The third possibility, however, seems to provide the most interesting line of inquiry into what’s currently going on. The mainstream media, especially that of television, has largely failed the public in providing legitimate question-raising journalism since Operation Enduring Freedom (a result of corporate and governmental collusion detailed extensively in the terrific recent documentary War Made Easy), and alternative media outlets have had to pick up the slack. While Americans have often been shielded from the whole story, during the Vietnam War disturbing images were beamed into homes on a regular basis; the relative absence of such images coming from the major networks and other media now means that the movies have to manufacture their own, concurrent with the real war.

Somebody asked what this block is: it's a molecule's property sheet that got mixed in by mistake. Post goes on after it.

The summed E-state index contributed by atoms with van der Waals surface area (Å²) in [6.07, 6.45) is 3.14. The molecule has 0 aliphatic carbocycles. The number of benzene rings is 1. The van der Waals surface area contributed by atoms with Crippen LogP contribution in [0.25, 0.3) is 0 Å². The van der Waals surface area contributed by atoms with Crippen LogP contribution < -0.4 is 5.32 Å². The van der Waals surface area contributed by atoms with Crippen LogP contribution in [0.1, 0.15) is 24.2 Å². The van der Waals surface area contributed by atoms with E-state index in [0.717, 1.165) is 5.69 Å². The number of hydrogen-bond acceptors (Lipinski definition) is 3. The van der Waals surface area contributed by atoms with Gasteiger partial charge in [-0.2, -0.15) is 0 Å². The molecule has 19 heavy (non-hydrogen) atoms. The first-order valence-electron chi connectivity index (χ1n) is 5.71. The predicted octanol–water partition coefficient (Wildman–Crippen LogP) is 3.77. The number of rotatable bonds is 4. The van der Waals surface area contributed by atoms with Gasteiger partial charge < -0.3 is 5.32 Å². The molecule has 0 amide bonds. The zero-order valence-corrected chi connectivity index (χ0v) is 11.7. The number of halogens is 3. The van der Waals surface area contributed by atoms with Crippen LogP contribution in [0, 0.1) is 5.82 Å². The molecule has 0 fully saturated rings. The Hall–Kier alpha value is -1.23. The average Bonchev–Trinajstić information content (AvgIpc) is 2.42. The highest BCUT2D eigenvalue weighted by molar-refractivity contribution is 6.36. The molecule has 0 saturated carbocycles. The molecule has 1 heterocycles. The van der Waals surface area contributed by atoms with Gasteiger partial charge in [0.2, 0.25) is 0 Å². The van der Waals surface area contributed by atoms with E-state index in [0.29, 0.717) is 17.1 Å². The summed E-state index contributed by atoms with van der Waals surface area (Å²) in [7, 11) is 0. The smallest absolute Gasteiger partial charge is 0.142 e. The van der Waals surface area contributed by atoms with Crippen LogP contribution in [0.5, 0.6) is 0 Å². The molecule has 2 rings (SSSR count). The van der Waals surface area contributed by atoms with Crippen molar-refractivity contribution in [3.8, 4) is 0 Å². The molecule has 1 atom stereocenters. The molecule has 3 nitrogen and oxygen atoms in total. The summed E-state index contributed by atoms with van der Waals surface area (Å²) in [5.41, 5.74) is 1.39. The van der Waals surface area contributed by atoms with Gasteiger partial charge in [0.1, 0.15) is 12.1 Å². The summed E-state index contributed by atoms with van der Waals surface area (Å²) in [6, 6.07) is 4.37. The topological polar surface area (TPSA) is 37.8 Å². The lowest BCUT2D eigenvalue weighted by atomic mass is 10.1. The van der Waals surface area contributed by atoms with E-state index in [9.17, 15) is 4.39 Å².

The further from Hollywood the more potent those images are. In the Valley of Elah—a staid, often self-important and clumsy Hollywood drama about the repercussions of the Iraq War at home—has as a recurring visual motif the downloaded images from a soldier’s camera-phone. These images hint at a tragic event, but it’s a mark of Elah’s reticence to depict wartime brutality that the film shies away from ever really showing it. Redacted and Battle for Haditha, on the other hand, represent American military atrocities in an unprecedented manner—unprecedented not in intensity or graphicness, but in representing them so unequivocally even as the war rages on.